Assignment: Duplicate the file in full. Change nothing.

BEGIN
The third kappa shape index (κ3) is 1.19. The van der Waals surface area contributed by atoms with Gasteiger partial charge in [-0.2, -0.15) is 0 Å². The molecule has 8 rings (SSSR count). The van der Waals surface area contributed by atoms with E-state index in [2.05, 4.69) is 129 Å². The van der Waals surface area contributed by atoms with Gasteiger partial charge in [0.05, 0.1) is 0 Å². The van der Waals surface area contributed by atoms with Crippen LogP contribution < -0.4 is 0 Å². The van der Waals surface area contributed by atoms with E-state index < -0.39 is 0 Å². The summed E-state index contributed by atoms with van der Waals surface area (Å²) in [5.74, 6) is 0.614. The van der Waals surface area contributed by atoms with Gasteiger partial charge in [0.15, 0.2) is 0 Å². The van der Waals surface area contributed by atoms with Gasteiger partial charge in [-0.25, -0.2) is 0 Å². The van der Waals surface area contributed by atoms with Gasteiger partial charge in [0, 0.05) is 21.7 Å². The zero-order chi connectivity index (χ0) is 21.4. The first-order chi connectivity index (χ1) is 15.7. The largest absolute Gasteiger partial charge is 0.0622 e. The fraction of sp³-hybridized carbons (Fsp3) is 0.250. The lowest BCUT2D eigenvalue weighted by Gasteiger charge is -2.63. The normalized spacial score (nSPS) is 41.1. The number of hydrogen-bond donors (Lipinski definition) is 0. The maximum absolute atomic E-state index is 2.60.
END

The third kappa shape index (κ3) is 1.19. The van der Waals surface area contributed by atoms with Gasteiger partial charge in [-0.2, -0.15) is 0 Å². The molecule has 8 rings (SSSR count). The van der Waals surface area contributed by atoms with E-state index in [2.05, 4.69) is 129 Å². The van der Waals surface area contributed by atoms with Gasteiger partial charge in [0.05, 0.1) is 0 Å². The van der Waals surface area contributed by atoms with Crippen LogP contribution < -0.4 is 0 Å². The van der Waals surface area contributed by atoms with E-state index < -0.39 is 0 Å². The summed E-state index contributed by atoms with van der Waals surface area (Å²) in [5.74, 6) is 0.614. The van der Waals surface area contributed by atoms with Gasteiger partial charge in [0.15, 0.2) is 0 Å². The van der Waals surface area contributed by atoms with Gasteiger partial charge in [-0.25, -0.2) is 0 Å². The van der Waals surface area contributed by atoms with Gasteiger partial charge in [0, 0.05) is 21.7 Å². The zero-order chi connectivity index (χ0) is 21.4. The first-order chi connectivity index (χ1) is 15.7. The largest absolute Gasteiger partial charge is 0.0622 e. The fraction of sp³-hybridized carbons (Fsp3) is 0.250. The lowest BCUT2D eigenvalue weighted by Gasteiger charge is -2.63. The normalized spacial score (nSPS) is 41.1. The number of hydrogen-bond donors (Lipinski definition) is 0. The maximum absolute atomic E-state index is 2.60.